Posted July 24, 2013

USPLabs Destroys $8 Million Worth of Supplements Containing DMAA

On July 16, 2013, the FDA announced that USPLabs voluntarily destroyed its inventory of OxyElite Pro and Jack3d, workout supplements that contain DMAA. DMAA has been linked to a number of adverse effects and is not allowed to be sold as a dietary supplement ingredient.

USPLabs agreed to stop manufacturing dietary supplements containing DMAA and destroyed remaining inventory, estimated to have a retail value of $8 million, after the FDA requested a 30 day detainment of the supplements. Detained products which have been determined to be misbranded or adulterated may be seized by the agency after 30 days, or they may be voluntarily destroyed by the manufacturer.

In April 2012, the FDA announced that DMAA is unsafe and cannot be sold as a dietary supplement. At the time, the agency had received 86 adverse event reports on products containing DMAA, which can narrow blood vessels and arteries and potentially increase the risk of elevated blood pressure, shortness of breath and heart attack.

(See ConsumerLab.com’s Review of Weight Loss Supplements for tests of related products.)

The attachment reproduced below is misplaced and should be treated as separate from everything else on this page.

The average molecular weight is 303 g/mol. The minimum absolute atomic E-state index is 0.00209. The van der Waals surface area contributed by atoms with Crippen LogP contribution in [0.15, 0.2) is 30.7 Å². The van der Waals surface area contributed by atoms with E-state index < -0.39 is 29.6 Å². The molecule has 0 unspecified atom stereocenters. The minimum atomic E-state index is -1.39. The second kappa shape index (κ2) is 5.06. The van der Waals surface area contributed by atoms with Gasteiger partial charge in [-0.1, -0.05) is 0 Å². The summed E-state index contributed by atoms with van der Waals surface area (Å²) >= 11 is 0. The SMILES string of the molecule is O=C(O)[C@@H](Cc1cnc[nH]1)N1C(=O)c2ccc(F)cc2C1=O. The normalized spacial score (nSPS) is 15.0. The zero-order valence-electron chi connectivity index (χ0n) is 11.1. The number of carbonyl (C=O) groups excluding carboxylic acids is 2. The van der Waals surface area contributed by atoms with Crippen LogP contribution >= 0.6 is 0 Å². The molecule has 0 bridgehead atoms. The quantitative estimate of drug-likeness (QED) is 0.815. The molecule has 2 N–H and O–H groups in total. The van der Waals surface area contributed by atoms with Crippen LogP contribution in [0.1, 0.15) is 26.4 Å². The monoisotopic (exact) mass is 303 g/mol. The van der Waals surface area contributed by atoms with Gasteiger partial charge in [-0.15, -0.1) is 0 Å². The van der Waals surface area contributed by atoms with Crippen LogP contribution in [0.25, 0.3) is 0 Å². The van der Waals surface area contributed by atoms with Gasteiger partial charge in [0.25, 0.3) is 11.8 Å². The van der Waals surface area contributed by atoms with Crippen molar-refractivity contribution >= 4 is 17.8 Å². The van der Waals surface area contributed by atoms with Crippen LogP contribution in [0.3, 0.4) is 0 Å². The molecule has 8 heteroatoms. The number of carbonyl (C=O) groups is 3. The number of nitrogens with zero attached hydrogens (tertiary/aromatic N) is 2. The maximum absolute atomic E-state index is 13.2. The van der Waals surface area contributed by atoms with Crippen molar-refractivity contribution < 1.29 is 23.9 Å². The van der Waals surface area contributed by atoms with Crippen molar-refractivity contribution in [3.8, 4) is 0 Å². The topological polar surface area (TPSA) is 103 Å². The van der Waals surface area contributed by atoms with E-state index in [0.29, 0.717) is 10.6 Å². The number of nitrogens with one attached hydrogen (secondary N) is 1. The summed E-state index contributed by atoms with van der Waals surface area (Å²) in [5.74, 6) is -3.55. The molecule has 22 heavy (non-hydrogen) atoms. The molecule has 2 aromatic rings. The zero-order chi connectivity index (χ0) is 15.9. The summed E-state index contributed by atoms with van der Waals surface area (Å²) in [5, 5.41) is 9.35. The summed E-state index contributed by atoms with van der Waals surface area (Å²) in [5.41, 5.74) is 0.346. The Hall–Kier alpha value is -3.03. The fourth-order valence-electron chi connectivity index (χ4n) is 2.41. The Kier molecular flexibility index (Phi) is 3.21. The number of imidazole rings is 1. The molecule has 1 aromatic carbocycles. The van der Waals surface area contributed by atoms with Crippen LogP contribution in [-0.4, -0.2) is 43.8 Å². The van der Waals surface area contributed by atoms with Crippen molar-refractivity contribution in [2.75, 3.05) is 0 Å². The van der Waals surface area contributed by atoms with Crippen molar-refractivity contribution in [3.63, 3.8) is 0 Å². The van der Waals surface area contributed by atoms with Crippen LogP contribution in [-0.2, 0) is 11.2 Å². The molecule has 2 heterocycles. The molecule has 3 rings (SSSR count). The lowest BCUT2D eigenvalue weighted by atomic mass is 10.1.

The agency also requested court-ordered seizures of OxyElite Pro and Jack3d from supplement retailer GNC in June 2013, and continues to urge consumers not to buy or use products that contain DMAA.

Consumers who have purchased these supplements should discontinue use immediately and contact their healthcare provider if they have experienced any adverse side effects. Consumers and healthcare providers are also encouraged to report any adverse reactions to the FDA’s MedWatch Adverse Event Reporting Program.

See Related Warnings:

FDA Says DMAA Can't Be Sold as a Supplement -- Warns Sellers

FDA Warns Consumers About The Dangers Of DMAA

DMAA Supplement Linked to Runner’s Death

"Thermo Stimulating" Supplement Recalled -- Contained DMAA

USPLabs Settles Class Action Lawsuit Over Controversial DMAA Ingredient

Performance Enhancing Ingredient, DMAA, Not Really from Geraniums, Putting Its Use in Supplements in Doubt

FDA Warns USPLabs For Adulteration and Drug Claims

DMAA Supplements Pulled from Military Stores After 2 Deaths

Distribution of Weight Loss Product Containing DMAA Should Be Stopped Immediately, Warns FDA

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